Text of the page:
2.) WEEK 2: Be PRESENT in Your Workouts
Stay mentally and emotionally present when you’re exercising. This is why dance or highly technical workouts like martial arts are fantastic — they force you to stay present in the moment, to observe your form and to feel the work of your muscles. You truly connect your body and mind. You can feel the results of your efforts before you see them and that’s powerful.
Maintaining presence while you’re working out will enable you to work out better because you’ll be more focused.
3.) WEEK 3: Eat Unconsciously
Try a week of unconscious eating — that’s right unconscious. Don’t calorie count. Don’t think about the meals (good or bad) you had that day. Push away emotions that you feel while eating.
Blank your mind when it comes to food. Was that chocolate good? Yes. Great. Don’t you feel guilty about it? BLANK. Shouldn’t you go work out more to make up for “being bad?” BLANK.
At the end of the week observe how you feel. Essentially what you’re trying to do is begin to eat for nourishment and enjoyment, not emotions. It’s the difference between savoring a pizza because it’s good or feeling like you need a pizza to get to your happy place.
4.) WEEK 4: Be Consciously Constructive
Next, get consciously constructive.
Notice I said constructive because you are going to think about your food but only in so far as it makes your life easier and nourishes you, not how bad you feel about it (not constructive.)
Set aside time on Sunday to plan your meals. You don’t need to make them all immediately, just get the groceries you’ll need. The, stick to this plan — only deviate when it revolves around something social like a dinner with friends.
Planned meals will keep you on track and keep you full. Full tummies are less likely to go rogue.
5.) WEEK 5: Keep Unhealthy Food at Bay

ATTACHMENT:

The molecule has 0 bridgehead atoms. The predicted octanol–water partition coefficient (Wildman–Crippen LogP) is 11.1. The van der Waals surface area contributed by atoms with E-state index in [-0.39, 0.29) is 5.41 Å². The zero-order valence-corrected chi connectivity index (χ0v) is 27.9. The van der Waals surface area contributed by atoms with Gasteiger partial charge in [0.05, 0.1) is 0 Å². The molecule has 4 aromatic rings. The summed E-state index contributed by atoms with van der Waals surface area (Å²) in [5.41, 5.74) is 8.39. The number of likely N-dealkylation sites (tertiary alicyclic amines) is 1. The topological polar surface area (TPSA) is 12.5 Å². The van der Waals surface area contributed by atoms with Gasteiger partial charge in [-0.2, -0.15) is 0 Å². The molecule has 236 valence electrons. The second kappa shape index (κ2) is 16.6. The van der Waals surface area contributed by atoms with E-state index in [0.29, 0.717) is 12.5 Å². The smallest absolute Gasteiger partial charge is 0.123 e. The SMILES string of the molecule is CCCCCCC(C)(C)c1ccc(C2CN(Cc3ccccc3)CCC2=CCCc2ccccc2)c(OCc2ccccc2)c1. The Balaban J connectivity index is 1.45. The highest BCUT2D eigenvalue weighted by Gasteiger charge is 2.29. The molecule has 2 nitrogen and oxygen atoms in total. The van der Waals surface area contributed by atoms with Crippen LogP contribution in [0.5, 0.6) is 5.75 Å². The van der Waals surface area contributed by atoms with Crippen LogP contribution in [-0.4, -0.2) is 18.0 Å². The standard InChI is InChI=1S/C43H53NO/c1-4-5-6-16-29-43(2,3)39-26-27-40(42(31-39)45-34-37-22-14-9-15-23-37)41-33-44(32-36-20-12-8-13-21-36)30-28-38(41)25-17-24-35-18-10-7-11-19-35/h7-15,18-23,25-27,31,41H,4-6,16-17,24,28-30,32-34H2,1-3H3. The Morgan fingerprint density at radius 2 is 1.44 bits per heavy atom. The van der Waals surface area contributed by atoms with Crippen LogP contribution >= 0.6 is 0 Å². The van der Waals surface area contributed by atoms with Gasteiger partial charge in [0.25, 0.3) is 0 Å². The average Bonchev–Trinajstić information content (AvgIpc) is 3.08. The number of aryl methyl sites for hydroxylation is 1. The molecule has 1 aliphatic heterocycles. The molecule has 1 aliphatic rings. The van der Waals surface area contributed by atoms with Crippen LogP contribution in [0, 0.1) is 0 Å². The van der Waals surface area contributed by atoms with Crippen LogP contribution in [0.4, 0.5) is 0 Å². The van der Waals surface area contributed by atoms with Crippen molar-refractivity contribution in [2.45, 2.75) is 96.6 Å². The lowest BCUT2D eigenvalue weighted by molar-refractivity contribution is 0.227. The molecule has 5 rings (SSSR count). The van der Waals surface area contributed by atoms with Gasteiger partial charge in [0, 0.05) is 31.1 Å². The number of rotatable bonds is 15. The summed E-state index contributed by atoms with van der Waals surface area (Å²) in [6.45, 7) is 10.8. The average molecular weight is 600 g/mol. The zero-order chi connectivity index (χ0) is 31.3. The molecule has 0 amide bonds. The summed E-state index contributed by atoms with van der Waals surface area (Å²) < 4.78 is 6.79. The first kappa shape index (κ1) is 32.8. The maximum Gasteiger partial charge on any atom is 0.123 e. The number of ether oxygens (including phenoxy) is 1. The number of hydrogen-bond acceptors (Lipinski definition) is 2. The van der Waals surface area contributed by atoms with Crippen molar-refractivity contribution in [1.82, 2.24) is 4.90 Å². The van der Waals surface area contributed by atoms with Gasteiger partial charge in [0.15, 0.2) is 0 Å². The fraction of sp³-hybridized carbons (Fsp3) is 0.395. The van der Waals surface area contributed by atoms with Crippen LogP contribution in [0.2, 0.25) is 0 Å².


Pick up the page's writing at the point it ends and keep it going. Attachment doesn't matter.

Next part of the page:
Keep unhealthy food outside of the house. You will be surprised at how easy impulse and emotionally driven eating are suppressed by laziness (having to go out to buy one specific item.) If you do end up going out – eat whatever you get outside of your home. Your home should be a place of wellness and health.
When you do have unhealthy food, try associating feelings with it that don’t stem from the food itself. For example, eat with friends so that you create a fond, social memory that the food is just part of, not central to. Another example would be making food from scratch so that you savor not just the food but also the efforts that went into making it — you create a proud accomplishment.
What you want to avoid doing is eating a chocolate bar because it was there and you were feeling stressed. HOWEVER, if you go against all this advice, there is one thing you can still always strive to do that will make the difference; savor your food…without guilt.
Cycle through the goals of these 5 weeks. Once you’ve finished, begin again. As you progress, see if you can tie in the goals of multiple weeks together, for example — week one and two into one week. Your goal is to eventually meet the goals of all five weeks in one.
Also add your own customization to it. This is a starting point — a map. It is not a recipe or a formula. How you evolve in your wellness journey will be unique to you. It’s challenging but also so rewarding. You can do this!
About Chardét Durbin: Chardét is a full-time personal trainer, group fitness instructor and creator of Corpão, a lifestyle movement that inspires women to find their “inner Brazilian” through fun workouts, good food and active retreats around the world. Chardét motivates clients to build their best body while still enjoying life. To learn more about Chardét and Corpão’s mission, check out her website or follow her on Instagram!